Wages and productivity in Mexican manufacturing
AbstractThe author identifies the determinants of wages and productivity in Mexico over time using national representative linked employer-employee databases from the manufacturing sector. She shows that both employers and employees are benefiting from investments in education, training, work experience, foreign research and development, and openness after the North American Free Trade Agreement (NAFTA). Additional years of schooling have a higher impact on wages and productivity after NAFTA than before. Endogenous training effects are larger for productivity than for wages, suggesting that the employers share the costs and returns to training. The author also finds that investment in human capital magnifies technology-driven productivity gains. By comparing four regions of Mexico-north, center, south, and Mexico City-regional wage and productivity gaps are found to have increased over time.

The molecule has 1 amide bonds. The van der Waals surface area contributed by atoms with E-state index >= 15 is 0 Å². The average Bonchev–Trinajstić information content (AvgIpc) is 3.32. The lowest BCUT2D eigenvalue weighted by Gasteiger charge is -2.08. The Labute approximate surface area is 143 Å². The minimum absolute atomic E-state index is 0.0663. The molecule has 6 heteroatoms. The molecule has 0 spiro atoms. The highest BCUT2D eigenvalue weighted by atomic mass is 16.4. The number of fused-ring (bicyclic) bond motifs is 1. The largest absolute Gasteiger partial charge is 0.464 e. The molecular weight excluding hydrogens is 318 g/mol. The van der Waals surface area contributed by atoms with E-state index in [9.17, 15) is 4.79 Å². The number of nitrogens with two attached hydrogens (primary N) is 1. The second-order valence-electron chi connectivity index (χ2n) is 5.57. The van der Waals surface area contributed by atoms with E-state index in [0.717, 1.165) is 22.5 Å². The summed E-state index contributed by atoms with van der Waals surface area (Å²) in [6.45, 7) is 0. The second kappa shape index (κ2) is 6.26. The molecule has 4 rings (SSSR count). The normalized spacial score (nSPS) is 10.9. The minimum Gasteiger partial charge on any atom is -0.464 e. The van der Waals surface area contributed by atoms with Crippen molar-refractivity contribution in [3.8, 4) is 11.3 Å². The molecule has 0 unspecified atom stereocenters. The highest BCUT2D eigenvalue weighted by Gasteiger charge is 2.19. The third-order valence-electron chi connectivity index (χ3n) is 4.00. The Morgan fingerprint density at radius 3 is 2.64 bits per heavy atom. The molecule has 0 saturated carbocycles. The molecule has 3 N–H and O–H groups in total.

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Bibliographic InfoPaper provided by The World Bank in its series Policy Research Working Paper Series with number 2964.
Date of creation: 31 Jan 2003
Date of revision:
Poverty Impact Evaluation; Economic Theory&Research; Environmental Economics&Policies; Labor Policies; Banks&Banking Reform; Economic Theory&Research; Environmental Economics&Policies; Banks&Banking Reform; Poverty Impact Evaluation; Municipal Financial Management;
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